Torii Hunter says having an openly gay teammate would be “difficult and uncomfortable”

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The math says that Torii Hunter — a 16-year major league veteran who has played with several hundred different teammates over the course of his amateur and professional baseball careers — has probably shared a clubhouse with a gay man. But math and science and reality aren’t things that the 37-year-old outfielder chooses to dabble in. Neither is decency.

This comes from an article on sexual orientation in the realm of high-level professional sports, written by Kevin Baxter of the Los Angeles Times:

Former Angels outfielder Torii Hunter, among baseball’s most thoughtful and intelligent players, isn’t kidding when he says an “out” teammate could divide a team.

“For me, as a Christian … I will be uncomfortable because in all my teachings and all my learning, biblically, it’s not right,” he says. “It will be difficult and uncomfortable.”

Difficult and uncomfortable? Poor Torii.

The New Testament spends many more pages preaching love and acceptance than it does condemning homosexuality, and it’s quotes like Hunter’s that will prevent any true progress from happening in MLB.

Then again, we can’t expect a known conspiracy theorist to think — or speak — logically.

The Cubs send Kyle Schwarber to the minors

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Kyle Schwarber broke into the bigs in 2015 with a big bat. After missing almost all of the last season with an injury, he reemerged as a postseason hero, posting a .971 OPS in the World Series. As 2017 began he was supposed to be one of the key parts of a potent Cubs offense.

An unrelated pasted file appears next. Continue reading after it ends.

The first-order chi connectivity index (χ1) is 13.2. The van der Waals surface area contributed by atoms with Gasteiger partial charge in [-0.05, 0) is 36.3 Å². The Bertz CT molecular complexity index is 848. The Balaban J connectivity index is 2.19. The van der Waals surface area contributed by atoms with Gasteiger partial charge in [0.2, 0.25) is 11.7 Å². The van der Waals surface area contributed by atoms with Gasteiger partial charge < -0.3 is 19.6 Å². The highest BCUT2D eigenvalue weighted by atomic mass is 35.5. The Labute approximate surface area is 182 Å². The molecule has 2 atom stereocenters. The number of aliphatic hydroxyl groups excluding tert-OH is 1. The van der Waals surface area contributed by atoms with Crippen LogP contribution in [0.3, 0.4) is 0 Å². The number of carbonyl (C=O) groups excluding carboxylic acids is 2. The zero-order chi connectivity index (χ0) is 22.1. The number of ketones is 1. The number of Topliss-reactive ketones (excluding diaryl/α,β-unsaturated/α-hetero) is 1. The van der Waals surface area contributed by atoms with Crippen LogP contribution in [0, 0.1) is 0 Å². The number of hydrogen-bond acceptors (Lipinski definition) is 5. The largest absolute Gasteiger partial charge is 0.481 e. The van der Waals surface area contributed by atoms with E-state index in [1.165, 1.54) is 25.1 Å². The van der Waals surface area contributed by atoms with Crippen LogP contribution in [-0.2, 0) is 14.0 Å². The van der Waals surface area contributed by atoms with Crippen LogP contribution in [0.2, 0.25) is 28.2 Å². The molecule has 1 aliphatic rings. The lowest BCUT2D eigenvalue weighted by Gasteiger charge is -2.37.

Then the baseball games actually started and he has hit a mere .171/.295/.378. Indeed, he has the lowest batting average among qualified MLB hitters in 2017. Given that he has very little if any defensive value, he has been a significant drag on the Cubs, who are just a single game over .500.

Now this:

The Cubs are also putting Jason Heyward on the disabled list, so the outfield is a bit of a mess these days. Lucky for them, they’re only trailing the Brewers by a game and a half.

The A’s designate Stephen Vogt for assignment

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A surprising move out of Oakland: the Athletics have designated catcher Stephen Vogt for assignment.

Vogt is suffering through a bad season at the plate, hitting .217/.287/.357, so on the basis of pure performance it’s understandable that the A’s may want to part ways with the 32-year-old former All-Star. That said, Vogt is considered to be a leader in the Oakland clubhouse and is one of the last players remaining from the A’s 2013-14 playoff teams.

Catcher Bruce Maxwell has been recalled from Triple-A to take Vogt’s place on the roster. Main catching duties will belong to Josh Phegley.